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How to set up a Solar Battery System

Setting up Battery Systems

By Bill Gammon – Skillbuild Training

If there is one thing that I find exciting in the Solar Industry today it is the growing adoption of battery technology. In fact, our Solar Battery training courses are filling with electricians who want to be a part of this emerging sector. Consequently, our social media feeds are seeing a lot more pictures of these installations. Unfortunately, I see a lot of posts that show battery systems that just don’t make the grade when it comes to safety. So, I just wanted to clarify a few points about how these systems should be set up.

Standards and chemistries

Lead acid, nickel alkaline and lithium chemistry types may represent a fire hazard. However, not all chemistries have Standards but the re-released AS 5139 later in the year will outline the requirements. They have categorised the battery chemistries into the table below (this comes from the CEC Battery Install Guidelines).

Setting up a Solar Battery System

From CEC Battery Install Guidelines

Lithium Batteries

Lithium batteries are becoming the most popular. However, there are no Standards for it in Australia yet, so the requirement is that they follow the manufacturers’ specifications. For example, if the Manufacturer approves it you can put LiFE (Lithium technology) under the inverter. Lithium Manganese can release hydrogen under fault conditions, so this is an issue.

However, our ASNZ 3000 requires electrical equipment to be accessible so the idea of having a big box under the inverter impedes the Installers ability to work safely on the equipment.

AS 4086 outlines the ventilation rate in litres/sec that has to be provided around lead acid batteries – this is a calculation that we do.

Lead Acid Batteries

It is a bit simpler with Lead Acid technology as there are standards for this. The first thing we need to consider is that Lead Acid cells can produce hydrogen. This poses a major risk especially when around electrical equipment. Thus, the placement of the batteries in proximity to any kind of ignition is an important issue.

Placement of the batteries

ASNZ 4509 requires lead acid cells to be at least 500mm from any source of ignition unless there is a physical barrier installed. That means that if you place the batteries under the inverter it will potentially cause a hazard. The best suggestion is away to the left or right of the inverter by the required 500mm. It is also important to have some sort of enclosure over the batteries for that extra safety.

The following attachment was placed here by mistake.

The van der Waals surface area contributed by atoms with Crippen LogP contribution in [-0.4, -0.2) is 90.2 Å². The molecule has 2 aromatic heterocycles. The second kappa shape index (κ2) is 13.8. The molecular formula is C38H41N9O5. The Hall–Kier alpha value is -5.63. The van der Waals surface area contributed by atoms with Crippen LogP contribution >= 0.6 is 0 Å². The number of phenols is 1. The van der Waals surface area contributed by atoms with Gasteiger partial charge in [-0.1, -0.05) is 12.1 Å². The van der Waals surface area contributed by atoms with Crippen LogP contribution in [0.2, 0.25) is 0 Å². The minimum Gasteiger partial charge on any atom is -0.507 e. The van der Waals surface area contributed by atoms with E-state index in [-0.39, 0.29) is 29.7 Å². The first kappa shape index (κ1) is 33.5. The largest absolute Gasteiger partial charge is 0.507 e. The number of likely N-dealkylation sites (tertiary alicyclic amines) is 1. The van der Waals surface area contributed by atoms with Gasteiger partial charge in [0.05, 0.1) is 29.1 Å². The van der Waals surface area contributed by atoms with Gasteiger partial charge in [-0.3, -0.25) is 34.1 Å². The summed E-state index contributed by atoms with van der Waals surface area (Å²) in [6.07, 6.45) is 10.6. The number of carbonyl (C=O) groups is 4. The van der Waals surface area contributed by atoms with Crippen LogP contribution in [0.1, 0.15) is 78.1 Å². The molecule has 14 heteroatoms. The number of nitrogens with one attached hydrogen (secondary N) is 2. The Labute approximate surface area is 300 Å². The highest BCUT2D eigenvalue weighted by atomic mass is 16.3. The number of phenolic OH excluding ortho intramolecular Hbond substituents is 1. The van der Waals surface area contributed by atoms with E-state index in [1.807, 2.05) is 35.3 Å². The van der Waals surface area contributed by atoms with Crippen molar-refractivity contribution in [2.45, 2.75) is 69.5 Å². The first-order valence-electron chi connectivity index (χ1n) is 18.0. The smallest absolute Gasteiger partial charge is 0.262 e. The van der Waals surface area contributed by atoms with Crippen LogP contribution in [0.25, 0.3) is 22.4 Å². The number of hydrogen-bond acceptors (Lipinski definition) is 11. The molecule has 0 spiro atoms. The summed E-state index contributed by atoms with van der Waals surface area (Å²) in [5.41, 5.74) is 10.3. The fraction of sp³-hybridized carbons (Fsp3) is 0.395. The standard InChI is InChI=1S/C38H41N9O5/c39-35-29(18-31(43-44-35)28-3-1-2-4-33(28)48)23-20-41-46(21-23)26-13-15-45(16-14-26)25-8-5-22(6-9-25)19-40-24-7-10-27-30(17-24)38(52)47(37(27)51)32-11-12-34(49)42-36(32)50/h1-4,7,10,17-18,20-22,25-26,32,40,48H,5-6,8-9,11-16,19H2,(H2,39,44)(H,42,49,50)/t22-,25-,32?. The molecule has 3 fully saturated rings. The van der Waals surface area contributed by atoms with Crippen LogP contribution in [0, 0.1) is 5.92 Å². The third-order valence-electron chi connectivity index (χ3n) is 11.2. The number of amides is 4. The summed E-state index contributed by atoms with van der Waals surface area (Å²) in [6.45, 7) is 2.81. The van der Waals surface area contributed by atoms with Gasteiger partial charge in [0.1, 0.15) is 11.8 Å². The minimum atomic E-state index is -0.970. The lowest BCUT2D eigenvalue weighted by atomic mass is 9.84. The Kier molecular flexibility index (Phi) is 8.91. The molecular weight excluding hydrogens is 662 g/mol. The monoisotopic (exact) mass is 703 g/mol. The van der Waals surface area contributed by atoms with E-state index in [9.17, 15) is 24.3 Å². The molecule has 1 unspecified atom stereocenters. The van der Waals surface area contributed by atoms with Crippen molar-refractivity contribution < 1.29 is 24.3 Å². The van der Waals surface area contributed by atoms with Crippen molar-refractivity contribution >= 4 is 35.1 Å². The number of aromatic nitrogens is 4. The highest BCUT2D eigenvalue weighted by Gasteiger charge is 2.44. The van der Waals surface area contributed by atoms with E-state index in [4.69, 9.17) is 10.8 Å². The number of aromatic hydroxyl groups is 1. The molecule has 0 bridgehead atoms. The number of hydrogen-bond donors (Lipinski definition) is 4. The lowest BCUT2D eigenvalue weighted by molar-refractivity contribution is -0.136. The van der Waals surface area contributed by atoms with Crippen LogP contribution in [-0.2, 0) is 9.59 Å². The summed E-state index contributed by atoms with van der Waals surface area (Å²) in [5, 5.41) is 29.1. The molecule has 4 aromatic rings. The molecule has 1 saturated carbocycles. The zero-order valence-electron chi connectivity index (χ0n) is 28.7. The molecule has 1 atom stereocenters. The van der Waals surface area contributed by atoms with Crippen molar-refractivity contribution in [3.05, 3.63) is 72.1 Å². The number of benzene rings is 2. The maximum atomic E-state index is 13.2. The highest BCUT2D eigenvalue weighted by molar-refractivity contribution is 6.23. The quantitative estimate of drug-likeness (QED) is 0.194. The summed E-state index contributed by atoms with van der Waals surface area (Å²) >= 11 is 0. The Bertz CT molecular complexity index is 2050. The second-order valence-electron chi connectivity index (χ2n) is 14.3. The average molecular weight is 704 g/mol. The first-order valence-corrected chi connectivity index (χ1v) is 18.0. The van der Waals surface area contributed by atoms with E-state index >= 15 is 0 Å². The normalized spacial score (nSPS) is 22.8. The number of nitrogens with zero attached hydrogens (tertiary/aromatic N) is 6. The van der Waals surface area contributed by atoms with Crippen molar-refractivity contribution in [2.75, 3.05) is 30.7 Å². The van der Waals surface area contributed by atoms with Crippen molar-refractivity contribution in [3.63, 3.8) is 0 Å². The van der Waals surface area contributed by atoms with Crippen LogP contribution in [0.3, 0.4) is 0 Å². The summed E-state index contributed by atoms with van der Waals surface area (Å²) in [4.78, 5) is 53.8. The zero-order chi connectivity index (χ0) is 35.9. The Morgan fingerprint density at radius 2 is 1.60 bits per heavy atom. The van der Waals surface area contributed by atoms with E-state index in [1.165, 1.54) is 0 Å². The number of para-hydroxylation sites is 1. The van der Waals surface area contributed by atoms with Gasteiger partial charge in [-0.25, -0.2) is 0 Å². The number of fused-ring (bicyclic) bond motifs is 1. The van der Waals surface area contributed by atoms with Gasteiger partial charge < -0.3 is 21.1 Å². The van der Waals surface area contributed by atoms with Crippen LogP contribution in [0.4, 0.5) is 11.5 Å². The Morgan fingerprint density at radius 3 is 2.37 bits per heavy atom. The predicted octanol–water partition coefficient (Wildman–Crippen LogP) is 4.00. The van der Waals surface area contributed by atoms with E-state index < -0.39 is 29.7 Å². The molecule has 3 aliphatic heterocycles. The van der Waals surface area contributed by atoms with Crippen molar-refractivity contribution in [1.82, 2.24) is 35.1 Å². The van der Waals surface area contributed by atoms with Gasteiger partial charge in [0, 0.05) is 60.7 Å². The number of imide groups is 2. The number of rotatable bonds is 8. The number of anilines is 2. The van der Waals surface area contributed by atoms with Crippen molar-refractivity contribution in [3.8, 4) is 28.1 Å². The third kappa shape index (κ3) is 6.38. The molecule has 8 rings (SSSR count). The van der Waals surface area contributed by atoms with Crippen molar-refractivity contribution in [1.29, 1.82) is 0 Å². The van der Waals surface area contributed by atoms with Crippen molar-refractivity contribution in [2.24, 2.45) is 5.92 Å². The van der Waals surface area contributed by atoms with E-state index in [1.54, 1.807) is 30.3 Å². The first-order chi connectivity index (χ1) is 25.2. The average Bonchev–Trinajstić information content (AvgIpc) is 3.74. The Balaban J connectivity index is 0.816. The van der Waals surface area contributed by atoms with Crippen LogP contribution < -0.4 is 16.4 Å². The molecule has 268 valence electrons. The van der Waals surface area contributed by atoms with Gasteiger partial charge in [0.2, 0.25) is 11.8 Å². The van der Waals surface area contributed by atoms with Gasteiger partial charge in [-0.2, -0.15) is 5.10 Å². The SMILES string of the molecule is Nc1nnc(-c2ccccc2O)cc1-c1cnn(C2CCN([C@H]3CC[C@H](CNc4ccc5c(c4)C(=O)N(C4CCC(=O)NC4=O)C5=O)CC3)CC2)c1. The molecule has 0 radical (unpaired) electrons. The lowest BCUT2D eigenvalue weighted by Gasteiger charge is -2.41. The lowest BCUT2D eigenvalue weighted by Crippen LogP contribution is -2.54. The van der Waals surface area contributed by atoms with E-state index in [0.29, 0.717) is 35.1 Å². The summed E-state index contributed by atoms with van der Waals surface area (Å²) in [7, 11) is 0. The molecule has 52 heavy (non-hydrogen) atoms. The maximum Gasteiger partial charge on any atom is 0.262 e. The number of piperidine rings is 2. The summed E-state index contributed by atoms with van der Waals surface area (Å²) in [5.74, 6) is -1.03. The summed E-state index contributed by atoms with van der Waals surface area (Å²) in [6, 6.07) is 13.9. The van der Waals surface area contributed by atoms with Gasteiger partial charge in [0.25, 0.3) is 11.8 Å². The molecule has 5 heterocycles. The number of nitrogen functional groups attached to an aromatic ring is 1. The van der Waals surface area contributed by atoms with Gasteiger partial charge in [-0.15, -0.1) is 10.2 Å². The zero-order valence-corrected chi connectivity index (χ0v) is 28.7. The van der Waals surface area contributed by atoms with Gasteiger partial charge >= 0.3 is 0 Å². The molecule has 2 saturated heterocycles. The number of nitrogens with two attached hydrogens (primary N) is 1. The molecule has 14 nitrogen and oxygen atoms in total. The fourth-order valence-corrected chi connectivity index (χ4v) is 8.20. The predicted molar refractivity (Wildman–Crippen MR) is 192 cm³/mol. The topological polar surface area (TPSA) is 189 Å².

Light Fittings

There are also restrictions on light fittings (200mm to the side above cells) and socket outlets (1800mm away and 100mm below the top of the battery) and distances from the cells. Once again if you are placing the batteries under a source of ignition it may create issues.


The Standard also mentions ‘ventilation paths’ and making sure the equipment in cabinets does not vent onto other electrical equipment above it in a separate cabinet.

Fire rating rooms

There are also requirements for 2-hour fire ratings of rooms/cabinets in class 2-9 buildings for lead acid batteries. This is outlined in the National Construction Code and other battery standards.

Doing it right

This new technology is an exciting addition to the Renewable Energy Sector. It can bring so many benefits to the consumers as well as aiding the stability of the electricity grid. it is like anything we do, if we do it right then we will all receive the benefits of the newer technology.

Bill Gammon is the Training Coordinator of Skillbuild Training.  Skillbuild Training delivers CEC accredited Battery Storage on-Grid, Off-Grid as well as Grid Connect Solar courses. In 2018 they will be delivering Large Scale Solar Training (over 30Kw)  and Electric Vehicle charging courses for Electricians.